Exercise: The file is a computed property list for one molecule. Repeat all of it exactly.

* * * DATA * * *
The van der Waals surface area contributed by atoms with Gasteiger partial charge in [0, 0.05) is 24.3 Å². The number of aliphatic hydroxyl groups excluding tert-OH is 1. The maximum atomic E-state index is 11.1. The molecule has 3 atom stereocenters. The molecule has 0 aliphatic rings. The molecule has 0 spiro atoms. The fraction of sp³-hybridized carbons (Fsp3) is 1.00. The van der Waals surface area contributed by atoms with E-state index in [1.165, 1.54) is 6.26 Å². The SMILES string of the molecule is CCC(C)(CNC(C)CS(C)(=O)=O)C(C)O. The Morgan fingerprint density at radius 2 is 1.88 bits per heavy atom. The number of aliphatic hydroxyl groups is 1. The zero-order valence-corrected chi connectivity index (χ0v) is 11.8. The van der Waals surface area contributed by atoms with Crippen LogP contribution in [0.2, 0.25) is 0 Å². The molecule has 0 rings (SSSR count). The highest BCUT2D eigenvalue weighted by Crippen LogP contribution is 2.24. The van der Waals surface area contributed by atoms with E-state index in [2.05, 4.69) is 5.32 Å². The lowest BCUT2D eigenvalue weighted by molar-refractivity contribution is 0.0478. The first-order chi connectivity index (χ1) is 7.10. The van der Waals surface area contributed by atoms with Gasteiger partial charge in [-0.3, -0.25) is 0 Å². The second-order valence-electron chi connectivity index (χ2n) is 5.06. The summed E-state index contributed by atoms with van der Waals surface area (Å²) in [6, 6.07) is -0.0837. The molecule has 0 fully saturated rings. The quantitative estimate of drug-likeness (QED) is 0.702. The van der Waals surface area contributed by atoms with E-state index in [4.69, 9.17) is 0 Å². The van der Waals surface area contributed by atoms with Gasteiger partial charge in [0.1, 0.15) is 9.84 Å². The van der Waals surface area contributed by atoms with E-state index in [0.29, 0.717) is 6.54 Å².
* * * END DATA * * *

The van der Waals surface area contributed by atoms with Gasteiger partial charge in [0, 0.05) is 24.3 Å². The number of aliphatic hydroxyl groups excluding tert-OH is 1. The maximum atomic E-state index is 11.1. The molecule has 3 atom stereocenters. The molecule has 0 aliphatic rings. The molecule has 0 spiro atoms. The fraction of sp³-hybridized carbons (Fsp3) is 1.00. The van der Waals surface area contributed by atoms with E-state index in [1.165, 1.54) is 6.26 Å². The SMILES string of the molecule is CCC(C)(CNC(C)CS(C)(=O)=O)C(C)O. The Morgan fingerprint density at radius 2 is 1.88 bits per heavy atom. The number of aliphatic hydroxyl groups is 1. The zero-order valence-corrected chi connectivity index (χ0v) is 11.8. The van der Waals surface area contributed by atoms with Crippen LogP contribution in [0.2, 0.25) is 0 Å². The molecule has 0 rings (SSSR count). The highest BCUT2D eigenvalue weighted by Crippen LogP contribution is 2.24. The van der Waals surface area contributed by atoms with E-state index in [2.05, 4.69) is 5.32 Å². The lowest BCUT2D eigenvalue weighted by molar-refractivity contribution is 0.0478. The first-order chi connectivity index (χ1) is 7.10. The van der Waals surface area contributed by atoms with Gasteiger partial charge in [-0.3, -0.25) is 0 Å². The second-order valence-electron chi connectivity index (χ2n) is 5.06. The summed E-state index contributed by atoms with van der Waals surface area (Å²) in [6, 6.07) is -0.0837. The molecule has 0 fully saturated rings. The quantitative estimate of drug-likeness (QED) is 0.702. The van der Waals surface area contributed by atoms with E-state index in [4.69, 9.17) is 0 Å². The van der Waals surface area contributed by atoms with Gasteiger partial charge in [0.1, 0.15) is 9.84 Å². The van der Waals surface area contributed by atoms with E-state index in [0.29, 0.717) is 6.54 Å².